I thought about the marine the whole way home.  Especially what he said about pain is weakness leaving your body. I had never thought of it this way. But I can also apply it to business. The pain you feel in business is helping you get rid of weakness. The pain can come from stretching beyond what you are comfortable with. Pain can be doing something you have never done before. Pain can be rejecting “we have always done it that way.” Pain is making mistakes. Pain was apologizing to a customer when you didn’t perform the way you should have.

All of this pain is weakness leaving your business.

If you are not experiencing the pain and instead focusing on your comfort, you are being left behind. If you are comfortable, you are being left behind.

Think of the Marine who I talked to at Sierra Trading Post, when the nail from his boot was poking his foot he felt pain. He could have stopped to fix his boot and felt comfort, but all of the other Marines would have left him behind.

So think about the pain you feel in your business. Is it a sign of growth? Is it an indicator you need to do something different? You should worry if you aren’t feeling pain because you are being left behind.

Nov 22, 2016

You can look great on camera every time. Not long ago, I did not know this. I thought you stood in front of the camera and hoped the photos turned out in the end.

Early in the year, I had a photo shoot. It didn’t turn out real well. I wasn’t comfortable using any of the photos on my website. Yet, I still needed photos, so I scheduled another photo shoot. Luckily, between the first and second shoot I met Val Brown.

Val Brown is an Emmy award winning producer. She has been preparing people to appear on television for more than 30 years. I was fortunate to work with Val before my second photo shoot because she set me up to improve on the first photo shoot, the one where I did not do so good. Now, we are both fortunate to have the opportunity to sit down today with Val Brown. I want to walk through the process Val and I went through to prepare me for the photo shoot. I know you are going to learn plenty from Val, so let’s get to work.

In this episode, Val Brown will walk you through the process we went through to prepare me for a photo shoot. After listening, you will realize you can look great on camera every time. If you want to learn more, don't miss out on more tips from Val. To get Val's guide, How to Prepare for Your Next Photo Shoot, just click HERE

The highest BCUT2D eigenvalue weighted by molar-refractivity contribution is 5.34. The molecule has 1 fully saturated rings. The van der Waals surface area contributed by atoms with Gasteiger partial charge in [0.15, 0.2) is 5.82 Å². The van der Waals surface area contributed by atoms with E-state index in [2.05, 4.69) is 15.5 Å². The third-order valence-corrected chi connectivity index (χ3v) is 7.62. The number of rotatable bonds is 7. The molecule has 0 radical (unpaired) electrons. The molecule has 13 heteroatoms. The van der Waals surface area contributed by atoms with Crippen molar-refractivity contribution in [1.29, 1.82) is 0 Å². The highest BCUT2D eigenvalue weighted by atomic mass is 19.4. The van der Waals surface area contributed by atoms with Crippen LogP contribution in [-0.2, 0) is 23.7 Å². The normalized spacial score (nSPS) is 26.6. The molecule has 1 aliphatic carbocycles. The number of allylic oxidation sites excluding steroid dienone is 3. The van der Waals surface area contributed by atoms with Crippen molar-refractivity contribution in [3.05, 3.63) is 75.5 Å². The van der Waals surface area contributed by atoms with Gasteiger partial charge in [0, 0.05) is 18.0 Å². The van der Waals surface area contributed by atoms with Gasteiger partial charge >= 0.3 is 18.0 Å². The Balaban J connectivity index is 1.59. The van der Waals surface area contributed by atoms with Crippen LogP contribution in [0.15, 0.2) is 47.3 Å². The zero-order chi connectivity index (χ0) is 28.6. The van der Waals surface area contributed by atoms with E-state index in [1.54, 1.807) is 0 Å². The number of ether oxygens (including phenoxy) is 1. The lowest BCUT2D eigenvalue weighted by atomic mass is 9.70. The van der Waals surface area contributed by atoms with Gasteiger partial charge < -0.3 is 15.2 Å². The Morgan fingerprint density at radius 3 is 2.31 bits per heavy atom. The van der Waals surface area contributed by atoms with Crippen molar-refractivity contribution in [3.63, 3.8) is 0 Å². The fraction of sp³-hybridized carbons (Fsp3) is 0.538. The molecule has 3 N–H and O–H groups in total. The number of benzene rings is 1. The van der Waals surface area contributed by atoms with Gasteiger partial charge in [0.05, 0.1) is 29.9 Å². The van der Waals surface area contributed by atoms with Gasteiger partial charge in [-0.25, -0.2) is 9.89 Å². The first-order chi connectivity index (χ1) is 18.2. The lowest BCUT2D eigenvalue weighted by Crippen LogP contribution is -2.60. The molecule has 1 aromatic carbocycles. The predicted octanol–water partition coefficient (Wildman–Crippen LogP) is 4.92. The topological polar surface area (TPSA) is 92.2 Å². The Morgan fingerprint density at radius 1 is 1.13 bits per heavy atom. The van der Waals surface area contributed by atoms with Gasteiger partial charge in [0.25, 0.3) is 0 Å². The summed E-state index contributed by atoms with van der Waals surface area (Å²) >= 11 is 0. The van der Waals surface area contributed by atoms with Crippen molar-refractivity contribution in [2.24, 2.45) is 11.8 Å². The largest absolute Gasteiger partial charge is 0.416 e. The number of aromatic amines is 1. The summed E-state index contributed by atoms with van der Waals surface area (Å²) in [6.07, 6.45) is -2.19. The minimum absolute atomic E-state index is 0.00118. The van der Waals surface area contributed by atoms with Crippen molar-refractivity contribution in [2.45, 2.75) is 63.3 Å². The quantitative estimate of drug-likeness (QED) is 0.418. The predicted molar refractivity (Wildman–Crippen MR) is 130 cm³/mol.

Nov 15, 2016

This week I was given a surprise reminder of someone from my past I am thankful for. Mrs. Warren, Jill Warren, was my high school accounting teaching. She had such a tremendous impact on me.  Before I took one of her accounting classes in high school, I had no idea what to do. And I was a bad student. I didn’t even try.

But Jill Warren changed all of that. After taking the first accounting class with her, I took every class I could that she taught. All business related. A few years ago one of Jill Warren’s daughters contacted me. A milestone birthday was approaching for her mother and the daughters had a wonderful surprise planned. They reached out to former students of Mrs. Warren and asked them to write a letter about her.

I begin to write a letter, but sadly, I never sent it. Sorry Mrs. Warren. 

But this week I found everything I had written to Mrs. Warren in a notebook in my desk drawer.

So now is the time to thank Mrs. Warren and share this with you.

I call it Everything I need to know I learned in high school accounting. These are the 9 biggest lessons I learned from Jill Warren.

  1. There is a reason to celebrate everyone. 
  2. A smile and a handshake can build trust and mutual respect. 
  3. It is tough to be grumpy when someone looks you in the eye, smiles, and shakes your hand. 
  4. Respect can level the playing field.
  5. You can not always trust a smiling face and a generous handshake. 
  6. Timing is precious.
  7. Appearance and perception matters 
  8. Patience.
  9. You can have a big impact by impacting one person. 

So it may be true that everything I needed to know I learned in high school accounting. Thank you, Jill Warren. I am positive I would not be who I am today without you.

 

Nov 8, 2016

Rachel Ries write songs. She sings songs. And she sells songs. 

Does Rachel create art or content? Rachel joins me on the Jody Maberry Show to discuss that and more. We also talked about writer's block and connecting with your audience. 

Rachel will help you consider a different approach to how you write and the content you create. 

Find more of Rachel at RachelRies.com

Nov 2, 2016

Get more information about your customers.